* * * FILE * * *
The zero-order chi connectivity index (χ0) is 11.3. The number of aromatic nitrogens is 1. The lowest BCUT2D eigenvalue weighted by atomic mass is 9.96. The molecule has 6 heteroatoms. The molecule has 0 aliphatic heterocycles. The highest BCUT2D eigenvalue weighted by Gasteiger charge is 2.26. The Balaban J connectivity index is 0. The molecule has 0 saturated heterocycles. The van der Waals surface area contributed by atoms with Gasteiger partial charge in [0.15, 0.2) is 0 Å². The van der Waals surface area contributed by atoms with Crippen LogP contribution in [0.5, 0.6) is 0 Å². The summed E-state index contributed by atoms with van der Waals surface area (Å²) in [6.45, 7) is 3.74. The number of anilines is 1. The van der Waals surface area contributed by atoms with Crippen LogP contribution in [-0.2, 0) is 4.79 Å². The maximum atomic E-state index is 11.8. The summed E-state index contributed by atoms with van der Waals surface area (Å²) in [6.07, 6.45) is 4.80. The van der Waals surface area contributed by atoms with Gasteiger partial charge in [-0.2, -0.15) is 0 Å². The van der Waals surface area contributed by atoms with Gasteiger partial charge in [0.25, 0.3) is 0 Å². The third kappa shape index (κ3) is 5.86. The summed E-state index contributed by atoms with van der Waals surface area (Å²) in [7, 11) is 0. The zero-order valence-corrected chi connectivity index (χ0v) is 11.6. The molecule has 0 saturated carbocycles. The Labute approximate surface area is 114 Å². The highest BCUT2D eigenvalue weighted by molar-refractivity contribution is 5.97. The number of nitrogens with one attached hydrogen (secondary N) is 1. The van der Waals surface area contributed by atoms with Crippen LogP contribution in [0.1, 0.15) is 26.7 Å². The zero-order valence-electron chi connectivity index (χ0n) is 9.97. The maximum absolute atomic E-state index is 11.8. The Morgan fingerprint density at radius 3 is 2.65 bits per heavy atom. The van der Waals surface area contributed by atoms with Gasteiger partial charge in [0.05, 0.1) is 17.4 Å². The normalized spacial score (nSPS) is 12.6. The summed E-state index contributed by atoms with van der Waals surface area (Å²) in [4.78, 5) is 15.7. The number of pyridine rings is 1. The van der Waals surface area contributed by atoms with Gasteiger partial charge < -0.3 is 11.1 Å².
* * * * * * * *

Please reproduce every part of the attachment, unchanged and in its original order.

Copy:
The zero-order chi connectivity index (χ0) is 11.3. The number of aromatic nitrogens is 1. The lowest BCUT2D eigenvalue weighted by atomic mass is 9.96. The molecule has 6 heteroatoms. The molecule has 0 aliphatic heterocycles. The highest BCUT2D eigenvalue weighted by Gasteiger charge is 2.26. The Balaban J connectivity index is 0. The molecule has 0 saturated heterocycles. The van der Waals surface area contributed by atoms with Gasteiger partial charge in [0.15, 0.2) is 0 Å². The van der Waals surface area contributed by atoms with Crippen LogP contribution in [0.5, 0.6) is 0 Å². The summed E-state index contributed by atoms with van der Waals surface area (Å²) in [6.45, 7) is 3.74. The number of anilines is 1. The van der Waals surface area contributed by atoms with Crippen LogP contribution in [-0.2, 0) is 4.79 Å². The maximum atomic E-state index is 11.8. The summed E-state index contributed by atoms with van der Waals surface area (Å²) in [6.07, 6.45) is 4.80. The van der Waals surface area contributed by atoms with Gasteiger partial charge in [-0.2, -0.15) is 0 Å². The van der Waals surface area contributed by atoms with Gasteiger partial charge in [0.25, 0.3) is 0 Å². The third kappa shape index (κ3) is 5.86. The summed E-state index contributed by atoms with van der Waals surface area (Å²) in [7, 11) is 0. The zero-order valence-corrected chi connectivity index (χ0v) is 11.6. The molecule has 0 saturated carbocycles. The Labute approximate surface area is 114 Å². The highest BCUT2D eigenvalue weighted by molar-refractivity contribution is 5.97. The number of nitrogens with one attached hydrogen (secondary N) is 1. The van der Waals surface area contributed by atoms with Crippen LogP contribution in [0.1, 0.15) is 26.7 Å². The zero-order valence-electron chi connectivity index (χ0n) is 9.97. The maximum absolute atomic E-state index is 11.8. The Morgan fingerprint density at radius 3 is 2.65 bits per heavy atom. The van der Waals surface area contributed by atoms with Gasteiger partial charge in [0.05, 0.1) is 17.4 Å². The normalized spacial score (nSPS) is 12.6. The summed E-state index contributed by atoms with van der Waals surface area (Å²) in [4.78, 5) is 15.7. The number of pyridine rings is 1. The van der Waals surface area contributed by atoms with Gasteiger partial charge < -0.3 is 11.1 Å².